Fall, where are you? I get teasers of cooler weather, but you haven't arrived yet.
Wednesday, May 23, 2012
In My Father's Country...Review by the Doctor
In Afghanistan, there is a Pashtun saying known by every woman and by every girl: “A woman should leave her house only twice in her life: once as a bride to go to her husband’s house, and once to the cemetery to be buried.”
Born in Kabul, Afghanistan, Saima Wahab seemed destined to lead the life of any Pashtun female—a life of dependence, without education, a probable child bride—but today, more than three decades later, it is clear that this now American-Pashtun, “Human Terrain” specialist was destined for far greater things. In her new book, In My Father’s Country, Saima shares her remarkable journey: At age three, she watched while her father was arrested and taken from their home by the KGB. She would never see him again.
When she was fifteen, an uncle who lived in Portland, Oregon brought her to America. Having to learn an entire new language, she nonetheless graduated from high school in three years and went on to earn a bachelor’s degree. In 2004, she signed on with a defense contractor to work as an interpreter in Afghanistan, never realizing that she would blaze the trail for a new kind of diplomacy, earning the trust of both high-ranking U.S. army officials and Afghan warlords alike.
When she arrived in Afghanistan in the winter of 2004, Saima was the only college-educated female Pashto speaker in the entire country. As a Pashtun-born American citizen, Saima found herself in an extraordinary position—to be able to explain the people of her native land to those of her adopted one, and vice versa, in a quest to forge new and lasting bonds between two misunderstood cultures.
In My Father’s Country follows Saima from child refugee to nervous Pashto interpreter to intrepid “Human Terrain” specialist, venturing with her 25-man security detail into isolated Pashtun villages to engage hostile village elders in the first dialogue they’ve ever had with an American. It is also an examination of her life as an American-Pashtun woman; a woman working to create a balance between the two conflicting cultures that comprise her past and shape her future.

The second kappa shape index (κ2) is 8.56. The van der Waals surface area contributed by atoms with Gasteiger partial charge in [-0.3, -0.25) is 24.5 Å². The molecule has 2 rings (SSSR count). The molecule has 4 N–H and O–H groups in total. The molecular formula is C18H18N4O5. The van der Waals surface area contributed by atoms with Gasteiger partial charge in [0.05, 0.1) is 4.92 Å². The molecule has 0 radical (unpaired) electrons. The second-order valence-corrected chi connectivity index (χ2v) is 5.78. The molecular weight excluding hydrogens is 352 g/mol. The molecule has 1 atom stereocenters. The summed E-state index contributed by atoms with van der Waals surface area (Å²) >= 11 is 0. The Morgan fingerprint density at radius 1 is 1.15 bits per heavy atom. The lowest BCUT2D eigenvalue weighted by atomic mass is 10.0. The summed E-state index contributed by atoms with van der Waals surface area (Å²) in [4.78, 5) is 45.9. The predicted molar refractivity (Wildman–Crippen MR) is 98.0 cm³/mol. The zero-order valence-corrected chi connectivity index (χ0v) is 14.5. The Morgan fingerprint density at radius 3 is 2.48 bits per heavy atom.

Born just before the Soviet invasion that would claim the life of her father, Saima Wahab was just another Pashtun daughter, whose life should have been one of minimal travel and lesser opportunities. Instead, she was evacuated from Afghanistan in a harrowing journey which eventually brought her to the Northwest coast of America. There, with minimal English, she forged her own independence and her own life against family and cultural pressures that would have seen her taken back to Afghanistan and a life with few choices. Instead, she began her own life, which eventually led to her being a civilian contractor working with the US military in her home country of Afghanistan. Amid the horrors of war, and fighting cultural prejudices which at times threatened her very life, she was at first an interpreter and eventually a "cultural liaison", trying to bring peace and understanding between her old world and her new.
I had just started a long-awaited novel when, for some reason, I picked up this book and just read the book jacket. I asked my wife if I could read it before she did, and so began the loss of a weekend. I was touched and moved by Saima’s story of the pain and difficulty of growing up in one culture, while living in another. I was inspired by the bravery she shows in choosing to serve her country in a way that very few people ever could. Her honesty in describing her feelings of frustration as she tried to find peace in her soul and peace in the world was heart wrenching. Above all, I was incredibly impressed by the courage that she showed, risking her life and her sanity in an attempt to understand the country that her father died for, and the rich cultural heritage that would have denied her the place she took in the world.
Thank you Saima, for a wonderful and moving book that widened my understanding, and enriched my soul. You have indeed fulfilled your father's promise, and I am sure made him proud.
Thanks to Lisa at TLC Book Tours for the opportunity to review this book. You can purchase your own copy here. You can see other reviews and tour stops here.
Tuesday, April 24th: Book Addict Katie
Wednesday, April 25th: Unabridged Chick
Monday, April 30th: Bibliosue
Tuesday, May 1st: Broken Teepee
Wednesday, May 2nd: My Book Retreat
Thursday, May 3rd: A Bookish Affair
Monday, May 7th: Book Dilettante
Tuesday, May 8th: Musings of a Bookish Kitty
Wednesday, May 9th: Book Club Classics!
Monday, May 14th: Tiffany’s Bookshelf
Tuesday, May 15th: Luxury Reading
Wednesday, May 16th: Lit and Life
Thursday, May 17th: Jenn’s Bookshelves
Monday, May 21st: Chew & Digest Books
Tuesday, May 22nd: Twisting the Lens
Wednesday, May 23rd: 2 Kids and Tired Books
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